This apparent change in the nature of legal education may not be all for the good when I consider some of the challenges (and challenging judges, partners, and clients) that my students will sometimes face in the world of litigation once they graduate.  But given how I felt about being serially mistreated by one old-school professor, and given that one never knows what kind of day another person is having and why, I have never felt myself entitled to make my students feel bad about themselves, especially in the company of their colleagues.  My hope is to model for them what it means to treat others with respect, especially when one is in a position of power over them.  In this way, I am typical of Duke Law School’s faculty, not exceptional.  It is part of the Duke Law way.

Bob Bliwise interviews Margalit Fox

Bob Bliwise interviews Margalit Fox, an award-winning journalist trained as a linguist, a senior writer for The New York Times, and author of The Riddle of the Labyrinth, about her process in researching and writing the book—and about the large personalities who populate the book.

The book proceeds with a lot of narrative force.  What techniques of storytelling did you try to deploy?
I was very lucky to have been writing about a real-life narrative that was (to me, at least) inherently dramatic in two crucial respects: First, there was the “Indiana Jones”-style early-twentieth-century archaeology involved in the unearthing of the Palace of Minos at Knossos. I tried to open the book, which shows Arthur Evans unearthing the palace and bringing up the first clay tablets, with a kind of you-are-there approach, as in those old Mike Wallace history TV shows from the 1960s. Second, of course, was the larger, overarching story of the half-century-long quest to decipher the tablets themselves, with all its attendant guesswork, false starts, near-misses, and genuine advances.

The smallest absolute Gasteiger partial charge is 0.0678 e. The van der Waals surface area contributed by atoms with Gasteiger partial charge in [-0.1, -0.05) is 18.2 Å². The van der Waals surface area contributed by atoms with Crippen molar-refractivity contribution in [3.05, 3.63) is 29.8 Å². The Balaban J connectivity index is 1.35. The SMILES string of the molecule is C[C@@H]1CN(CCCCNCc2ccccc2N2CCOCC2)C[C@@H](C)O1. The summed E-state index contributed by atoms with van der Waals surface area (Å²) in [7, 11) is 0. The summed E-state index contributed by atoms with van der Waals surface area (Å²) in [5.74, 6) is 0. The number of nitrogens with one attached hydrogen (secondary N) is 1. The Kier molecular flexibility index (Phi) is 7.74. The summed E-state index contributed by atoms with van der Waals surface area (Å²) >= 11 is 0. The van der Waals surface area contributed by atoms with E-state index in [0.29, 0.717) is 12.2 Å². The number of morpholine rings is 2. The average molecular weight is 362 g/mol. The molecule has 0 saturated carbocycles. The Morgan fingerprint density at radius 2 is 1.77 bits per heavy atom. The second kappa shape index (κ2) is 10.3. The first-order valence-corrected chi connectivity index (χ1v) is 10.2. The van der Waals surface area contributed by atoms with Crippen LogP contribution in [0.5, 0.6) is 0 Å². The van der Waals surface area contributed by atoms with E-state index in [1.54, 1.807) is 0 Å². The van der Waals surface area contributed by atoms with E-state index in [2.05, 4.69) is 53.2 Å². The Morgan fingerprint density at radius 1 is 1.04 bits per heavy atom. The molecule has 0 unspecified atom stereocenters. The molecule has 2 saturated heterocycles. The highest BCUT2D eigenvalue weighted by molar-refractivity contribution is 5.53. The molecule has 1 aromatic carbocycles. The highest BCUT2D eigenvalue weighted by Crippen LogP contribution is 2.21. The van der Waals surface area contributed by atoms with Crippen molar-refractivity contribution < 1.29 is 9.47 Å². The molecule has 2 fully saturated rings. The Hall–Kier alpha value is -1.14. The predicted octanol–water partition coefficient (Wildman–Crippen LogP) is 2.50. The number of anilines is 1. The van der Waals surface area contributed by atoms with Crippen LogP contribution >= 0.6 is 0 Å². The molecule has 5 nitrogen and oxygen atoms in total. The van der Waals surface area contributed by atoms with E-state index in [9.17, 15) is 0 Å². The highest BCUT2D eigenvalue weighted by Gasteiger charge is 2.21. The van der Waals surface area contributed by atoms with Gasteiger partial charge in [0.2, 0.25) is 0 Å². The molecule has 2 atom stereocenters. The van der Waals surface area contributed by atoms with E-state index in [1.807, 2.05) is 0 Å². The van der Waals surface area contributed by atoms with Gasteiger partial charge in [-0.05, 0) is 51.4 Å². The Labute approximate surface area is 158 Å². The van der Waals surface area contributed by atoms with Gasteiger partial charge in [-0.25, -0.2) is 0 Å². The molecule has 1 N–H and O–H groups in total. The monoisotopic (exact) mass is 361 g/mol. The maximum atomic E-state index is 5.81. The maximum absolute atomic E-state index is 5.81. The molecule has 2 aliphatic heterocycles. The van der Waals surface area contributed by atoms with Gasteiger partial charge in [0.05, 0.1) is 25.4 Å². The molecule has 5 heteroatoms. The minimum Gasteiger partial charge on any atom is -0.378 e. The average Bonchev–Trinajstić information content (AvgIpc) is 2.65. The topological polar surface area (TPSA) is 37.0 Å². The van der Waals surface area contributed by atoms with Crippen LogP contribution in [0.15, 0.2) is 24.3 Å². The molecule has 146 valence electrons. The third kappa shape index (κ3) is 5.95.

That pretty much gave me a built-in narrative “through line” that I could keep running throughout the book, as we watch our three starring players move from an agnostic state to real, hard-won knowledge. And the lives of those three players, especially Kober and Ventris, whose personal stories were so very tragic, helped me to realize quite early on that I had to organize the book as a biographical triptych, with roughly a third of the narrative devoted to each of them in turn.

In and around that biographical stuff, I could weave the technical material—the account of the different types of writing systems used around the world, and how each of them is used to represent language in graphic form; a look back at Champollion’s decipherment of the Egyptian hieroglyphics; and the step-by-step forensics involved in cracking any unknown writing system from the ancient past. Happily, once I got done with all that, and with all the sanding, buffing, and polishing that followed, the whole structure seemed to hang together as a coherent narrative.